Thu, May 22, 2003 - Page 7 News List

Canada reports mad cow disease case

SHOCK WAVES The report sent a major chill through the continent's economy, triggering a ban on Canadian beef and sparking a sell-off in cattle futures and stocks

AGENCIES , CALGARY, TORONTO AND TAIPEI

Cattle graze in a pasture near Cardston, Alberta. The first Canadian case of mad cow disease in a decade was confirmed on Tuesday, prompting the US to temporarily ban beef imports from Canada. Alberta accounts for approximately 60 percent of Canada's beef production.

PHOTO: AP

Canada reported its first case of mad cow disease in a decade on Tuesday, sending shock waves through the North American food industry.

A cow in Alberta, Canada's top cattle-producing province and a major beef exporter to the US, tested positive on Friday for brain-wasting bovine spongiform encephalopathy (BSE), or mad cow disease, in a test conducted after it was slaughtered last winter, government officials said.

"The actual test was taken on Jan. 31 from a cow in Fairview, Alberta," an official with the Canadian Beef Export Federation said. "It's just one isolated case of an 8-year-old cow."

But the report sent a major chill through the continent's economy, triggering a ban on Canadian beef and sparking a sell-off in cattle futures and food-related stocks such as hamburger giant McDonald's and Wendy's International. Shares of Tyson Foods, which has a large beef-packing plant in Alberta, also dropped in New York.

The animal was not processed and its northern Alberta herd of 150 animals will be slaughtered, as will any other found to be affected, Canadian Agriculture Minister Lyle Vanclief told a nationally televised news conference in the Alberta capital of Edmonton. Vanclief said he did not know the cow's origin.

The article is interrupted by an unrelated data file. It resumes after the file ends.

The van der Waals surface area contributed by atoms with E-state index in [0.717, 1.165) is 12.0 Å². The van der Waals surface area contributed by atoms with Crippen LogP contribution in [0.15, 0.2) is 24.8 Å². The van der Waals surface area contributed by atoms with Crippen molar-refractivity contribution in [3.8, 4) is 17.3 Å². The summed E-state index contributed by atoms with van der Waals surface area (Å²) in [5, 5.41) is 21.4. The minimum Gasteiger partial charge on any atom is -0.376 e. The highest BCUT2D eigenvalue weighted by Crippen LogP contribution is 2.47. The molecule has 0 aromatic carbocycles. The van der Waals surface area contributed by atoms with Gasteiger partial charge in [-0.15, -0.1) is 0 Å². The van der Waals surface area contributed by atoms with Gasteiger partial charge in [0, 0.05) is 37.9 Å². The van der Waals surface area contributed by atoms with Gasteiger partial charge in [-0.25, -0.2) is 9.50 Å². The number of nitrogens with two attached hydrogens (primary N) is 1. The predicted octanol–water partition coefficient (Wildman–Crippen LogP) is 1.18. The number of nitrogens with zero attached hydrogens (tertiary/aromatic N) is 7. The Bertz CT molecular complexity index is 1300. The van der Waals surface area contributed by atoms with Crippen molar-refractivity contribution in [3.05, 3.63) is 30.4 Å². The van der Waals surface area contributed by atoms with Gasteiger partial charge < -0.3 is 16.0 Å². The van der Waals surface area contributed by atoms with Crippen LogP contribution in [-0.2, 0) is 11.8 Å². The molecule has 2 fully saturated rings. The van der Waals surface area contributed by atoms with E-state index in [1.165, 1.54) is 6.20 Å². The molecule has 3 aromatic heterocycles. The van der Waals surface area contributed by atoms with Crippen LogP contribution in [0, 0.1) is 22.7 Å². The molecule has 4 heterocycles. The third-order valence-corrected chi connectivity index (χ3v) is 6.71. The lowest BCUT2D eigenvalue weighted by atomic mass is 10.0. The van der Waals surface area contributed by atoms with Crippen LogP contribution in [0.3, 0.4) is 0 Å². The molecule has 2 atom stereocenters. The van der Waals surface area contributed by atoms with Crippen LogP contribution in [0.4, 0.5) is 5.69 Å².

"The investigation to date has indicated the animal in question was sent to a rendering plant after slaughter. I want to stress that the animal did not go into the food chain," he said.

Other herds had yet to be quarantined.

"We've only been investigating this for about 24 hours," a government scientist said.

The US quickly slapped a temporary ban on imports of Canadian cattle, sheep and goats as well as meat and other products. But the US Agriculture Department said the threat of transmitting the disease to animals in the US was very low and it planned no further measures.

Japan and South Korea, the third and fourth largest markets for Canada's beef exports, issued similar importation bans, with South Korea also banning the importation of Canadian dairy products.

In Taiwan, the Council of Agriculture said yesterday it has decided to temporarily ban imports of stud cattle, beef and other related products of cattle, sheep and goats from Canada.

Yesterday, authorities in Australia said they had tracked down all Canadian cattle imported into Australia and banned further imports. Australia only imports breeding cattle from Canada and does not buy any meat products.

Canada's only other case of mad cow disease was in 1993, but that particular animal was imported from Britain, where the disease led to the slaughter of 3.7 million cattle and a US ban on British imports. Its carcass was destroyed, as was its herd.

The new case is a major blow to Alberta, where about 5.5 million cattle dot the landscape, outnumbering people by almost 2.5 million. The western province accounts for nearly 60 percent of Canada's beef production, providing C$3.8 billion (US$2.8 billion) in annual farm cash receipts.

Mad cow disease first erupted in Britain in 1986, and is thought to have spread through cow feed made with protein and bone meal from mammals.

The human form of mad cow disease is Creutzfeldt-Jakob disease, which causes paralysis and death. Scientists believe humans are able to develop new variants of Creutzfeldt-Jakob when they eat meat from infected animals.

Both Canada and the US outlawed the feeding of meat and bone meal to cattle, sheep and goats in 1997, a rule believed to be the main defense against the disease.

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